On the other hand, no matter how many times he tells me I’m beautiful or grabs onto me in a heat of passion, his love and adoration for my body isn’t enough. I feel insecure about my body nearly every day of the week; his praise for it makes me feel weary, as though he might be lying to make me feel better.

My insecurities still force me to wear a tank top under the shirt I have on; the tighter the better. It makes me feel like it sucks everything in. I must sleep with a shirt and pants on and never ever fall asleep naked. I refuse to buy shorts, thanks to a deep hate for the thick thighs that my mother gave to me, and would rather spend a hot summer day walking around in jeans than a short dress.

I look at photos from a mere five years ago and sigh. I was in the best shape of my life. I was twenty-three with a firm ass, thick but muscular thighs, and visible abs. My arms weren’t the least bit flabby; cellulite was completely invisible. This was the year my sister got married in the Dominican Republic and I worked twice as hard to look good (skinny) in a bathing suit. I look at those photos and shame myself for slacking on my workouts and strict no junk policy.

On top of comparing my current self to my young self, I am constantly comparing my body to hers, with a capital H. I compare my size as if being thinner or smaller somehow means better. Even though I know being thin will never make me happier, more confident, or cooler, I still want it.

Today, whenever I have a week of not working out, or eating poorly, everything I consume grows eyes. The cookies my mom baked are begging to be eaten while glaring at me with the petulance of a taut, beautiful teenager. The dessert menu at a restaurant watches my mouth water as I skim through it. Even the sugar and cream in my coffee coax me with fear of a bloated stomach.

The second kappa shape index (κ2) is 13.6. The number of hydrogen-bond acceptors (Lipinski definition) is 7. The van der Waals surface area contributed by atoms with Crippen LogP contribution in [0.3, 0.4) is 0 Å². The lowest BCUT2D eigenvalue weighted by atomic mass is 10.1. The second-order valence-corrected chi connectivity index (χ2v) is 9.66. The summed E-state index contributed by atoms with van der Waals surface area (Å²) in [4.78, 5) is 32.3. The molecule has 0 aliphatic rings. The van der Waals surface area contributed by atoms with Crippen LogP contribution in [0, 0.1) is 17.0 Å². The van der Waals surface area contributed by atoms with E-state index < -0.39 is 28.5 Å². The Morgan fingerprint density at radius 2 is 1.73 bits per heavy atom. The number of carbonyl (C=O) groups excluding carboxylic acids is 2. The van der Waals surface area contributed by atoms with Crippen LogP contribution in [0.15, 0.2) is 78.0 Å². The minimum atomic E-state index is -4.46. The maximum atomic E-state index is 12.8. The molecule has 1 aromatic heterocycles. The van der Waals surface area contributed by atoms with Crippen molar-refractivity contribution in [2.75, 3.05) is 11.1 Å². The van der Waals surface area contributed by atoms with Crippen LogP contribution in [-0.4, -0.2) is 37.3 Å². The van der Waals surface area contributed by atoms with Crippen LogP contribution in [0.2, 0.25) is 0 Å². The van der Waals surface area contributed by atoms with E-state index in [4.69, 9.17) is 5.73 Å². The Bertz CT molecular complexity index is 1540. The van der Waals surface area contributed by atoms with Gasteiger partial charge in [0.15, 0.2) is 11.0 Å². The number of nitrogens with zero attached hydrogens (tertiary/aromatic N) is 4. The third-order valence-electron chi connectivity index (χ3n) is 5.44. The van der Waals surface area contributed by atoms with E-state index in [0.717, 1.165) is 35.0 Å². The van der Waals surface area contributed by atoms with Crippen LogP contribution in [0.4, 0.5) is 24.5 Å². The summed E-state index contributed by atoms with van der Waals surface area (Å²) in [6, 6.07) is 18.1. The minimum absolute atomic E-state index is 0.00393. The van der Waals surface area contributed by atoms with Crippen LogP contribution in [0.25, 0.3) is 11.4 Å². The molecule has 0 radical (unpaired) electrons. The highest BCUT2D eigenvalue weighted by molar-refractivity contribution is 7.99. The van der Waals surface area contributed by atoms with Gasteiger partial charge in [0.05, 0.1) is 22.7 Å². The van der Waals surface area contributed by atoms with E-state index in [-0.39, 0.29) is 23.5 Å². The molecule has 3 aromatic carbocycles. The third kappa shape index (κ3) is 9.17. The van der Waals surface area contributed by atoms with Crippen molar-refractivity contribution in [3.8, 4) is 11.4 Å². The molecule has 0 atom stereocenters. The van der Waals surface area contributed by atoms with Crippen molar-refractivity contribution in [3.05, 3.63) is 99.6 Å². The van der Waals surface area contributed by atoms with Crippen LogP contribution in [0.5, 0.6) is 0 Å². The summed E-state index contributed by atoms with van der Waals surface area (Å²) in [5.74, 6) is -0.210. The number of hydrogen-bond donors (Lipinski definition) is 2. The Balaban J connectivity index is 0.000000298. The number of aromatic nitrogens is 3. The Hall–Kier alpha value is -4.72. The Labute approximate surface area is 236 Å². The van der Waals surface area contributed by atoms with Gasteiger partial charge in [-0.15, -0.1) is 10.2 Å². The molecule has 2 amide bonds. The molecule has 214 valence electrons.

On days where my pants don’t fit the same way or a dress doesn’t hug me in the right places, I force thoughts of self-improvement. I’ll eat better tomorrow. I’ll eat smaller portions at dinner. I’ll drink my coffee black. If I eat this donut I HAVE to work out tomorrow. I’m seeing ___ for the first time since I got married, I WILL lose a couple of pounds. And yet, the second I see a piece of cake I won’t be able to stop myself. Even if I am completely full after dinner, I’ll force down a snack before bed.  

When my bright and beautiful four-year-old niece looks at me and says, “Tia, you look beautiful today, so skinny,” I wonder what I’ve said to her for her to make that connection. I wonder if I’m breaking her. I try to think back on the last four years of her life and realize that weight is something that is mentioned a lot in our family. My dad calls himself a fat old Italian man as a joke that I still don’t understand. My mother, sister and I will talk about the weight we’ve lost or gained (and that of others). My mom recently lost thirty pounds due to the combination of anxiety and irritable bowl syndrome and I can’t keep track of how many times my sister and I have told her that she’s skinny, that she looks great, and that she shouldn’t lose any more weight.

The more I think about the effect of the mostly innocent words that come out of my mouth, the more nauseated I feel. Is my four-year-old niece already thinking about her body as fat or skinny instead of healthy? Is she really equating being thin with being beautiful? Does she look at people who are bigger than her with disdain or judgment? If she’s making these connections now, how will she feel when she’s fourteen and her whole life is made public online? That thought makes the chocolates I just inhaled come back up. I swallow down the sour vomit as punishment.

The food has eyes and I won’t let it see me cry.